HDX is a hi-definition (HD) format developed by Vudu that allows streaming video at a better quality than HD streams from other providers like Amazon Instant Video, Google Play and iTunes. HDX video is streamed at 1080p and 24 frames per second. While Amazon, Google, Apple and Vudu HD all deliver HD streams at 1080p resolution, HDX offers better video quality because:
- HDX encodes video at a higher bitrate (almost twice that of the HD version) – on average around 9.5 Mbps, and as high as 20 Mbps for complex scenes.
- HDX preserves a film's native 24 frames per second
- HDX uses 5.1 Dolby Digital Plus Surround Sound for audio
- HDX uses TruFilm, a set of Vudu's proprietary video encoding techniques that use the H.264 standard but optimizes for subjective video quality and minimizing compression artifacts by using techniques such as:
- Psychovisual Processing: Certain types of scenes — e.g., dark skies, water bodies, fast action —are more prone to pixelation and compression artifacting. HDX uses algorithms to detect such scenes and re-encode them so that the video quality that humans perceive is higher.
- Variable Bitrates: Not all scenes in a film contain the same level of detail, animation or motion. HDX uses a higher bitrate — as high as 20Mbit/s — for scenes with a high level of detail and high motion/fast action segments of the film. Slower sequences use bit rates as low as 2 Mbit/s. This process of using variable bit rates allows for the highest possible video quality streaming over a broadband Internet connection.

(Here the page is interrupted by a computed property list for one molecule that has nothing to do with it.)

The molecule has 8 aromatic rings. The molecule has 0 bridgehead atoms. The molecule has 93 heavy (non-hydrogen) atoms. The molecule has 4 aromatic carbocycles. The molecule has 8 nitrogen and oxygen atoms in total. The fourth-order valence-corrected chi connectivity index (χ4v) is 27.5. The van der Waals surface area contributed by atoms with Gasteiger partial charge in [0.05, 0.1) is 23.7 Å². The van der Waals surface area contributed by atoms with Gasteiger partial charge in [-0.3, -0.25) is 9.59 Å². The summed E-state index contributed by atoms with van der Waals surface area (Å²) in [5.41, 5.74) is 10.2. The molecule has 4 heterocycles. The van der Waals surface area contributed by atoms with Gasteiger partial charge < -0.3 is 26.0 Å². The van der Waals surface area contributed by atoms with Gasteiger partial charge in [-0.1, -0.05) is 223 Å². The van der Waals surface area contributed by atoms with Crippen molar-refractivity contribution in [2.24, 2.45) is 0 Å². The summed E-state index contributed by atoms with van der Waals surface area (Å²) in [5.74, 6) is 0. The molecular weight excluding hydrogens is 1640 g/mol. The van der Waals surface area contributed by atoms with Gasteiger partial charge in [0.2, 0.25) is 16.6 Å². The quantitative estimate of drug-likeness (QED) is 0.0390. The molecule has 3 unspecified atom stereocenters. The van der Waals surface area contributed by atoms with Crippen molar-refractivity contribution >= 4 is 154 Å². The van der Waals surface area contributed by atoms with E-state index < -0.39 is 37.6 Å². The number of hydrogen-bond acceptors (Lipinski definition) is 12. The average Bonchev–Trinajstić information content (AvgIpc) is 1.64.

- Color Gradient Processing: An algorithmic approach for tuning the picture — which may have been encoded for older CRT televisions — for best results on modern LCD and plasma television displays.
Caveats and Disadvantages
The biggest disadvantage of HDX is the amount of time it takes to download a full-length movie, if downloading it as opposed to streaming. For streaming, a fast broadband Internet connection is required, with bandwidth of over 4.5mbps for HDX, and over 2.25mbps for regular HD. Vudu offers a speed test page where users can check their Internet connection bandwidth, which can vary by day of week and time of day.
Another caveat is device capabilities. If your TV is only capable of 720p, or if the display cannot handle 24 frames per second, then you will not notice any difference in quality between the HDX and HD versions of the same video. If your display can't accept 1080p/24 at all, you may have to choose the 1080i output instead.
Vudu's FAQ page also lists bandwidth and system requirements to watch videos in HD and HDX.
HDX vs UHD
Vudu also offers a UHD — aka Ultra HD or 4K — format that offers even better video quality, a much higher resolution (to the order of 4,000 pixels), Dolby Vision (basically Dolby's version of HDR), and commercial theater grade Dolby Atmos surround sound.
Some users have reported that there is no noticeable difference in the video quality of UHD vs. HDX on Vudu streams. However, that is because not all devices are capable of streaming Vudu's UHD content. This infographic shows what devices currently support Dolby Vision (for video) and Dolby Atmos (for audio), and are therefore capable of playing 4K UHD content from Vudu.
- Demystifying Online Movie Rentals - Wall Street Journal
- Vudu's HDX upgrade delivers the best downloadable video quality to date - CNet
- Vudu’s New HDX Format Offers 1080p/24 Video with ‘Virtually No Artifacts’ - CEPro
- VUDU's HDX titles compare to Blu-ray's picture quality - Engadget
- FAQ on Vudu
- Streaming video quality comparison of Vudu HDX vs. Amazon HD vs. Hulu Plus - YouTube